- HMRC ruled Offside in standard-rating a football charity
In Northern Ireland, the Greenisland Football Club created a new clubhouse for all-purpose local community use. The non-profit Club covers sports other than football and it is not VAT-registered. It is also a registered charity (under the Charity Commission for Northern Ireland).
The work began in 2010 and at the outset, Greenisland Club gave the chosen building firm a written certification that the new building was to be used only for a ‘relevant charitable purpose’ and that building services should be zero rated.
After completion of the new clubhouse, an HMRC review of the project concluded that the builders’ invoices should have been subject to standard rate VAT.
Greenisland Football Club appealed this decision at the First-tier Tribunal, which upheld its appeal.
The Tribunal’s finding was that several community organisations used the Clubhouse extensively, and they were given equal preference to the football club’s own requirements. It was akin to a village hall in the way that it operated. It was not like a business. All surpluses went towards maintain the facility.
The Club had acted correctly by certifying that the works should be zero rated.
2. Nestlé shaken up by HMRC treatment
It has long been a grey area as to what constitutes a basic foodstuff and thus qualifies for zero rating, and what are confectionery or other comestible items, which should be standard rated.
This case at the First-tier Tribunal centred on whether there should be the same or different treatments between Nesquik chocolate-flavour milkshake powder (zero rated) and the strawberry and banana flavours (standard rated).
Nestlé’s case was that the fruity flavours ought to also be zero rated, stating that the products encourage the drinking of milk, which itself has a zero rating. Furthermore (the company said) the products were basically the same and thus must be treated equally, otherwise there was a breach of fiscal neutrality. Nestlé claimed for £4 million in VAT that it had paid on the fruit flavoured Nesquiks.
It may seem strange that the chocolate flavour was given zero VAT status, but this is due to it having some (zero rated) cocoa content. Cocoa counts as a foodstuff.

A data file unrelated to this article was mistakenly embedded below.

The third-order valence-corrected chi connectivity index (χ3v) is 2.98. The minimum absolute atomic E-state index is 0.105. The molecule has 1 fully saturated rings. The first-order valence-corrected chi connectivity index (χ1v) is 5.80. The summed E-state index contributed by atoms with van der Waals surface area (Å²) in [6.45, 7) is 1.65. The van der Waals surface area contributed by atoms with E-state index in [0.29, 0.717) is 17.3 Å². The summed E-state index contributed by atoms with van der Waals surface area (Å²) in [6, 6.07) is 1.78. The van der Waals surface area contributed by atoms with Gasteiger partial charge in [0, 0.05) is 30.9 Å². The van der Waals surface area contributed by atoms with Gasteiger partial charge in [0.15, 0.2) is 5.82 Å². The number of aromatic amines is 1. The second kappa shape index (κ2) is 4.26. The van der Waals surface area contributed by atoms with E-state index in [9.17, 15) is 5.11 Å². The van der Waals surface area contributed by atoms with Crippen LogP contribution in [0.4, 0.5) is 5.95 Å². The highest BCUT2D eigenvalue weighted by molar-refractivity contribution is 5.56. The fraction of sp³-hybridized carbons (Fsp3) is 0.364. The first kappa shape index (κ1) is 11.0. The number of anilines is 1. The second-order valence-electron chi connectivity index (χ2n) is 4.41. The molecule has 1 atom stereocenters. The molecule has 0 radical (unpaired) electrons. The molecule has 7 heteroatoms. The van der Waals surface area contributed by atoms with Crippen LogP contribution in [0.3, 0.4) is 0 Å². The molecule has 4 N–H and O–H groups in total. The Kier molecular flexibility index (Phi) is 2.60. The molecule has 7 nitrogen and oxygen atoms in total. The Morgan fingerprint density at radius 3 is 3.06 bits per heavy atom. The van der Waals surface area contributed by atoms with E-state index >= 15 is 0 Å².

The Tribunal found for HMRC and confirmed the standard rating for the fruit flavour shakes, classifying them as being ‘powders for the preparation of beverages’.
3. ‘Fractional interest’ vs. timeshare – exclusivity issues
This case was complicated, and it went to two levels of appeal.
It centres on the ways in which differing time-limited holiday accommodation are treated for VAT.
Where a right to occupy land exists, zero rating applies. However this does not extend to timeshare schemes, which are charged at the standard rate.
Marriott subsidiary, Fortyseven Park Street Ltd, (FSPL) offered buyers a ‘fractional interest’ in 49 exclusive apartments, for an advance sum of £92,000 – £243,000. The deal granted exclusive occupation lasting up to 21 days in every year up to 2050; as well as exchange possibilities to stay in other Marriott group properties. This of course is similar to a timeshare package, especially in the exchange aspect.
The HMRC Case:
This was the sale of a right to occupy accommodation, just as in a ‘hotel…or similar establishment’, and was therefore subject to the standard VAT rate.
The FSPL Case:
This was more than just occupation with access only if available: when in residence, their buyers had exclusive rights that precluded anyone else from having enjoyment of the property.
First-tier Tribunal ruling:
The finding was in favour of HMRC because the acquirers obtained only limited-period stays in the properties. The Tribunal did not focus on the issue of the type of right being acquired.
Upper Tribunal ruling:
The Tribunal found in favour of FSPL. It held that the company was offering more than a just an opportunity to enter and occupy an apartment if there was one free. This was an offer of an exclusive occupation right that lasted for a specified period. The right existed, even if the buyer did not use his or her residence opportunity. In this specific case, the company was letting immovable property, which is VAT-exempt.
Contact Loveth Watson on 0173808075 if you affected with any of the rulings or need VAT tax advice.